Day 2: Hungering for release (Causes and care)

Anne Broache

Amy Proger has a theory about women?s progress: Financially and professionally, women have made significant advancements, but in other areas they are becoming less sure of themselves.

Take, for example, body image.

?The more progress they?ve made, at the same time, eating disorders have become a lot more prevalent,? Proger said. ?There?s this need to become more androgynous, more like a man.?

Body image is a topic close to Proger, who said she has grappled with and mostly recovered from anorexia nervosa and bulimia. Through that struggle, the Education junior said she has arrived at a sense of self-realization that most people never reach.

?I am so much more in touch with myself,? she said, ?and I have such a better understanding of myself than I ever have in my entire life.?

Weight and appearance were always important in her life, Proger said. In third grade she went on her first ?diet,? an arbitrary set of rules dictating how much fat her snacks could contain.

Although her early experimentation might sound trivial, it did not stay that way.

?I was a pretty happy kid,? she said. ?It wasn?t really until high school when things started to take root a little more.?

Proger said that in ninth and tenth grades she sometimes experimented with starving herself. But eleventh grade was a tougher-than-usual year for her, she said. A foot surgery and subsequent weight gain ? caused by her immobility ? led to a period of unhappiness that lasted through senior-year college applications and witnessing her best friend date her twin brother.

?There was really nothing so bad going on,? Proger said, ?but I was still kind of reeling from that general unhappiness that I had throughout high school, which I never really addressed.?

So she launched ?one of those weeks? of starvation. It soon spiraled into an intense, extended routine. Proger said she typically ate nothing all day and then indulged her parents with a small dinner in their presence.

By November of her senior year, her friends and family, unbeknownst to her, had begun worrying about her weight loss. One evening Proger was doing homework at her desk when her mother approached her. Proger said she denied having an eating disorder but saw her doctor anyway. When her weight reached its lowest point, Proger entered an outpatient treatment program near home, but that was not the end of the problem.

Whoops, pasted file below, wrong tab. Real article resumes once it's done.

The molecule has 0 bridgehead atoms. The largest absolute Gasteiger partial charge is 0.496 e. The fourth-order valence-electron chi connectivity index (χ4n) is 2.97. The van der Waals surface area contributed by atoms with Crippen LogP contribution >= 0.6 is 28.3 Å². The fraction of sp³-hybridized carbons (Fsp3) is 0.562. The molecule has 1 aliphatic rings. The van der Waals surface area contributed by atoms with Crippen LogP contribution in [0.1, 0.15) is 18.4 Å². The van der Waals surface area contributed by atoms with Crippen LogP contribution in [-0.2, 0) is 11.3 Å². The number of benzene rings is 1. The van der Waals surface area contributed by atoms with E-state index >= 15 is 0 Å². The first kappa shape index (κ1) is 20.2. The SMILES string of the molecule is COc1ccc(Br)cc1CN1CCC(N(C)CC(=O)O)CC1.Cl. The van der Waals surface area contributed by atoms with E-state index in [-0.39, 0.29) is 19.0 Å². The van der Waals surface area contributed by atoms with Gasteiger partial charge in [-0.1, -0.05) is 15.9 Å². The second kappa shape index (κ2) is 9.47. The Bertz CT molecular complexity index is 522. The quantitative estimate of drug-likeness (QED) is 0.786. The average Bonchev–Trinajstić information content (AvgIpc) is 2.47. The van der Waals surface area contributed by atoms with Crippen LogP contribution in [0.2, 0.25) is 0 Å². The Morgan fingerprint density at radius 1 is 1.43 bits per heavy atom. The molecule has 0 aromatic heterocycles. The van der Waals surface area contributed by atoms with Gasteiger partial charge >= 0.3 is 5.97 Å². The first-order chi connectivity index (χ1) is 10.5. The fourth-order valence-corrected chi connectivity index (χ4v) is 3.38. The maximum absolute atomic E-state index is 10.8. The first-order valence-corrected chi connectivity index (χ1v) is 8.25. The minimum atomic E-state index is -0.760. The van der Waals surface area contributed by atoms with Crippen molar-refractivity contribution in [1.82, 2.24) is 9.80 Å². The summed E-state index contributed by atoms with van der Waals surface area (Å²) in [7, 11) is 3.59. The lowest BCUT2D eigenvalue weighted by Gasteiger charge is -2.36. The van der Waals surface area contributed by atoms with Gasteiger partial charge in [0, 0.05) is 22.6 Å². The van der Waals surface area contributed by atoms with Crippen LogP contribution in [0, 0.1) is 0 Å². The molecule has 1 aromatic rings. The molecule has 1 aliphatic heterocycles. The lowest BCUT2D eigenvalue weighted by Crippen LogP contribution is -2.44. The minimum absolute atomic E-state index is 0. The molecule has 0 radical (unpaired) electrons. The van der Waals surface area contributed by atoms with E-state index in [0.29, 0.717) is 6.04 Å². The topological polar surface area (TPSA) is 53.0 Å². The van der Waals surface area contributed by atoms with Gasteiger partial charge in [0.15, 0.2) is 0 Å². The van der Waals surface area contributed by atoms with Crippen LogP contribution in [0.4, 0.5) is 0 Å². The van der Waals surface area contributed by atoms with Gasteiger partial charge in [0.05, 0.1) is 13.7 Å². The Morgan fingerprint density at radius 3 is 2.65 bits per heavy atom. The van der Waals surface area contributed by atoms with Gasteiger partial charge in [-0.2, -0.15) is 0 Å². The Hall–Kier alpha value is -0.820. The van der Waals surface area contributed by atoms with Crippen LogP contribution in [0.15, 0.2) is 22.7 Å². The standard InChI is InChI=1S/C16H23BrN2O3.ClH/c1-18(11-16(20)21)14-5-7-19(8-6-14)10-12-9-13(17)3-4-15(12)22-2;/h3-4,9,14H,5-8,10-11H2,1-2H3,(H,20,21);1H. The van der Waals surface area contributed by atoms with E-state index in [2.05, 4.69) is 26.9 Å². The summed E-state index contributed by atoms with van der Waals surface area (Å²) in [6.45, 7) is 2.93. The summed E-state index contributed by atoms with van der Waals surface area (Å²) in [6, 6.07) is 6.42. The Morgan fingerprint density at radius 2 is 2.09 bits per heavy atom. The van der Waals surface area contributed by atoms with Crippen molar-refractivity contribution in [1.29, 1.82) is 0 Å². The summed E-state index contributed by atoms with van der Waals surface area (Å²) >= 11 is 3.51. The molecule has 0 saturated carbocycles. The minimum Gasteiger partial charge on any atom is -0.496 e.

?I was really in denial about it, and I didn?t do what they told me to do,? Proger said.

She took her medication irregularly, lied to her nutritionist and stockpiled cans of Ensure, a dietary supplement drink, in her locker, she said.

Her parents were hesitant to let her leave for Northwestern in fall 2000, but Proger said she needed the freedom.

?I had every intention of coming here and starving and not doing anything else,? she said.

She stayed at NU for five weeks, in which time she reverted to her original low weight. Then she nearly passed out at a session with her Evanston therapist.

Proger?s mother flew out to take her home. Shortly afterward, Proger began a month of residential treatment at the Renfrew Center, a nationally renowned eating-disorder clinic in Philadelphia.

?It was not the kind of life that an 18-year-old girl should be living,? Proger said. ?I felt so much like an infant, and I was treated like that.?

Proger said she credits the 12 hours of therapy per day for helping to stifle urges to starve. After being released from the program, she spent the rest of the year working at home.

But recovery eluded her. Her life, she said, became consumed with food, and she would purge three or four times per day. She said she felt isolated and overcome with emptiness.

?The food was kind of like a metaphor,? Proger said. ?No matter how much I ate, I never felt full. I never felt satisfied.?

She knew she had to return to school, despite her parents? hesitance. So Proger started over as a freshman Fall Quarter 2001. She joined a sorority, Alpha Delta Pi, during Winter Quarter, where she said she has made many good friends.

Although Proger isolated herself and purged at times that year, she reduced the frequency of those practices, thanks to a combination of medication and therapy, Proger said. ?At times I felt really hopeless, but I never gave up on myself.?

Proger spent a rocky summer in Evanston by herself after freshman year. She grew increasingly depressed, purged frequently and would spend all day in bed.

A new antidepressant helped, and by sophomore year her condition had hit another upswing.

This past summer, the social policy major interned at the American Enterprise Institute in Washington, where she researched early-childhood programs. Welfare and child issues as well as family policy issues pique her interest, Proger said, and she hopes to get a doctorate and become a researcher and professor.

?And then when I retire from that, I want to open a knitting store,? she said, noting that her latest projects have been baby sweaters for new-mother friends and co-workers.

Proger said she purged only a few times this summer, and since being back at school, she has continued to keep the behavior under control.

She meets with a therapist once a week and plans to keep seeing her until at least the end of college, she said. ?Every time I go in there, I get something out of it,? she said.

Being healthy is about understanding your body, Proger said, and listening when it says it is hungry or full.

?Once you learn to eat like that, you don?t really want to eat junk food all day anyway,? she said. ?If you really let yourself, just really tune into what you want, your body doesn?t work like that.?